International Financial Governance under Stress: Global Structures versus National Imperatives

By Geoffrey R.D Underhill; Xiaoke Zhang | Go to book overview

4

Global structures and political
imperatives: in search of normative
underpinnings for international
financial order

GEOFFREY R. D. UNDERHILL AND XIAOKE ZHANG

For ordinary people, firms and governments of the affected countries and regions, the financial crises in east Asia, Russia and Latin America were major events of enormous economic and political consequence. The fallout manifested itself in soaring interest rates, repressed investment activities and outright recession. In connection with these economic woes, unemployment rose to an unprecedented high and the income of a wide range of social groups declined sharply, leading to increased social instability and political unrest. In the crisis-stricken economies, political leaders struggled to balance strong external pressures from international financial institutions (IFIs), creditor countries and market agents for neo-liberal reforms with vigorous demands from domestic constituents for protection against growing international financial volatility.

These developments, despite national and regional diversity, have a common background: the process of global financial integration. This process has increasingly entangled once essentially closed and discreet national markets, greatly enhancing movements of capital across national frontiers. It is widely perceived to have generated increased strains in domestic sociopolitical and policy-making processes and intensified the conflicts between the dictates of financial globalisation and national policy imperatives. These tensions have raised serious doubts over the sustainability of economic growth in an environment of untamed capital movements, calling into question the legitimacy of the prevailing market order in the global system. Building on earlier work on the political economy of international finance, this chapter seeks to interpret, in three different but interrelated arguments, the constraints of global capital mobility and their consequences for democratic governance. These arguments in turn have important implications for the norms which underpin the reform of global financial architecture.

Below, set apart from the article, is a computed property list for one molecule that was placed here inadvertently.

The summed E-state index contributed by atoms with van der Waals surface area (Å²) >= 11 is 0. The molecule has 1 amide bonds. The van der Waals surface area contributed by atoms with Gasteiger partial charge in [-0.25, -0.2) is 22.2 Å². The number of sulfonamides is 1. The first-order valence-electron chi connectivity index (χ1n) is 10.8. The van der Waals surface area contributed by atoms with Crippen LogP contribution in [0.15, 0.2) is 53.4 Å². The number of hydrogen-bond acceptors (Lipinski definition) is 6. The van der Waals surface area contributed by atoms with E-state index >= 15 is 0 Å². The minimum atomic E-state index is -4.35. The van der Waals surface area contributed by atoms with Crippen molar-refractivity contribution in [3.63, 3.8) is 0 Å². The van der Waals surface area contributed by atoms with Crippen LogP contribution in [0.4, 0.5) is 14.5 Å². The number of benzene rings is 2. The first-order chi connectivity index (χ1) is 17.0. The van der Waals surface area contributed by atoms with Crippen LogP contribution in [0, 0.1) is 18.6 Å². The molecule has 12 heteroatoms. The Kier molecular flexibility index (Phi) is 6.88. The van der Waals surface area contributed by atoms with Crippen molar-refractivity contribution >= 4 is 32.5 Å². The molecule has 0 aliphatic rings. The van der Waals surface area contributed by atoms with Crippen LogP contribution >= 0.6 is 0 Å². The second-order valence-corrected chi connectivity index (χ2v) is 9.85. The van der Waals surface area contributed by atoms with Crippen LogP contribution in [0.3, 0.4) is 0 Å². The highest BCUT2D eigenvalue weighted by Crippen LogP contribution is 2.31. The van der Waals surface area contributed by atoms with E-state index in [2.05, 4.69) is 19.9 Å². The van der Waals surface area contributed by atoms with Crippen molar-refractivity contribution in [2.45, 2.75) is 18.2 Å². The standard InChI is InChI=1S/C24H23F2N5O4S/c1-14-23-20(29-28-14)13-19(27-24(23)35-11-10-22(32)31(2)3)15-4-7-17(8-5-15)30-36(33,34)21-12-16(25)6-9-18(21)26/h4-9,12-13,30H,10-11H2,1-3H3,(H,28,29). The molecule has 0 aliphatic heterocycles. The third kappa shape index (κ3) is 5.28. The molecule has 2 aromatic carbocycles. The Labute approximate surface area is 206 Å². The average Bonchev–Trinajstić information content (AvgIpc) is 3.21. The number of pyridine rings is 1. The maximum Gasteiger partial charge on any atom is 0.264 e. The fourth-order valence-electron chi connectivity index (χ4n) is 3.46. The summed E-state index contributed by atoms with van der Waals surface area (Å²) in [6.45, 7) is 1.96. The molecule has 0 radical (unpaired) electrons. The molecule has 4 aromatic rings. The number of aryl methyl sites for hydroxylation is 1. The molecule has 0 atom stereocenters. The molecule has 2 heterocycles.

First, the process of global financial integration and opening of domestic economic space have constrained in important ways (though not eliminated) the autonomy of national governments in managing their macroeconomic variables, deploying social welfare policies and making strategic choices about the

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